Air pollution will shorten the life expectancy of children born today by an average of 20 months and will have the greatest impact in south Asia, according to a study published Wednesday.
The State of Global Air report, published by the US-based Health Effects Institute and Canada’s University of British Columbia, says air pollution is the fifth leading cause of early death worldwide - responsible for more deaths than malaria, road accidents, malnutrition or alcohol.
However it warns “the loss of life expectancy is not borne equally”, with children in South Asia set to have their lives cut short by 30 months because of a combination of outdoor air pollution and dirty indoor air.
In East Asia the study says air pollution will shorten children’s lives by an estimated 23 months - compared to around 20 weeks for children in developed parts of Asia Pacific and North America.
The report, which uses data up to the end of 2017, estimates that if air pollution levels were brought within World Health Organisation (WHO) guidelines Bangladesh life expectancy would see the highest expected gain, at nearly 1.3 years.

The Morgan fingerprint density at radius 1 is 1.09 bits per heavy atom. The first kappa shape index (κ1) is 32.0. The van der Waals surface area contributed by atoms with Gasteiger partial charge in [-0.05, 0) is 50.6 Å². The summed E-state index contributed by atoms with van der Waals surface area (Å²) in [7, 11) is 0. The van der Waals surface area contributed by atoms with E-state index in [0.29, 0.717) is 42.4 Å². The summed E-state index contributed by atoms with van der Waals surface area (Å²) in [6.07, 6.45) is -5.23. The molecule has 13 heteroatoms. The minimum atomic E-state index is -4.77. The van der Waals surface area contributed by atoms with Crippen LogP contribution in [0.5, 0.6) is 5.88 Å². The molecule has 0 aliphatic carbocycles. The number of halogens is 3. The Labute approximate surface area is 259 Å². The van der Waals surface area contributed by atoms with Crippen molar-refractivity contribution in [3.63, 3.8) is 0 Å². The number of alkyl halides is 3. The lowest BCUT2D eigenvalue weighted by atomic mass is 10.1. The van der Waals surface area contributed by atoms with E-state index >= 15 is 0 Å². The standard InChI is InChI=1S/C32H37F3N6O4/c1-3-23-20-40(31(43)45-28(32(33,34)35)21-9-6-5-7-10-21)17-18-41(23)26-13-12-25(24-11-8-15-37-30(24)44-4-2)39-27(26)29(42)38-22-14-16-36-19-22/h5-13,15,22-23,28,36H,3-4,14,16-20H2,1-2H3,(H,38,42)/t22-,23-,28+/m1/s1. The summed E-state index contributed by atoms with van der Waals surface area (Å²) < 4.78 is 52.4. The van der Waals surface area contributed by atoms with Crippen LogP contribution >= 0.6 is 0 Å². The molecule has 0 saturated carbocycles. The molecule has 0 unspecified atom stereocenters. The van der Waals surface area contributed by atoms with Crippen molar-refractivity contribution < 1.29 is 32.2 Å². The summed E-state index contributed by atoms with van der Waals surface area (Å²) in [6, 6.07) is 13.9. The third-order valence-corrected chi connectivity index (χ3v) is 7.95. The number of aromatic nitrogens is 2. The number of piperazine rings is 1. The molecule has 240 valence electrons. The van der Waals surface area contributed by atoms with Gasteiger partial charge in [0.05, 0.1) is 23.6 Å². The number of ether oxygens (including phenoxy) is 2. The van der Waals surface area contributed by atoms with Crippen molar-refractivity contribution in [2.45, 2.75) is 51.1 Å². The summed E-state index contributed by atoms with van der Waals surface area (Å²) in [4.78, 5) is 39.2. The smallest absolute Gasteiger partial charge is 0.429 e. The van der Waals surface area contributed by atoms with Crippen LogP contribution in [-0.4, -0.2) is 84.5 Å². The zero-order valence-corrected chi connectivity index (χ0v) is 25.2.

India, Nigeria, and Pakistan would all see average life expectancy increase by around one year.
Despite state reforms to reduce pollution levels, China remains the country with the highest mortality rate due to air pollution, responsible for around 852,000 pollution-related deaths in 2017.
The top five countries with the highest mortality rate due to air pollution were all in Asia: China, India, Pakistan, Indonesia and Bangladesh.
In total, the report says 147 million years of healthy life were lost in 2017 globally due to pollution.
Exposure to household air pollution - mostly from people burning coal, wood or charcoal to cook or heat their homes - is most common in South Asia, East Asia and Sub-Saharan Africa.
Nearly half of the world’s population is exposed to household air pollution - including an estimated 846 million people in India and 452 million in China.
A study last October from the World Health Organisation found that exposure to toxic air both indoors and out kills some 600,000 children under the age of 15 each year.
It found that children are often more vulnerable to the impact of air pollution since they breath more rapidly than adults, and thus absorb more pollutants at a time when their brains and bodies are still developing.
Data from the UN health body said that every day, 93 per cent of children under the age of 15 breathe dangerously polluted air.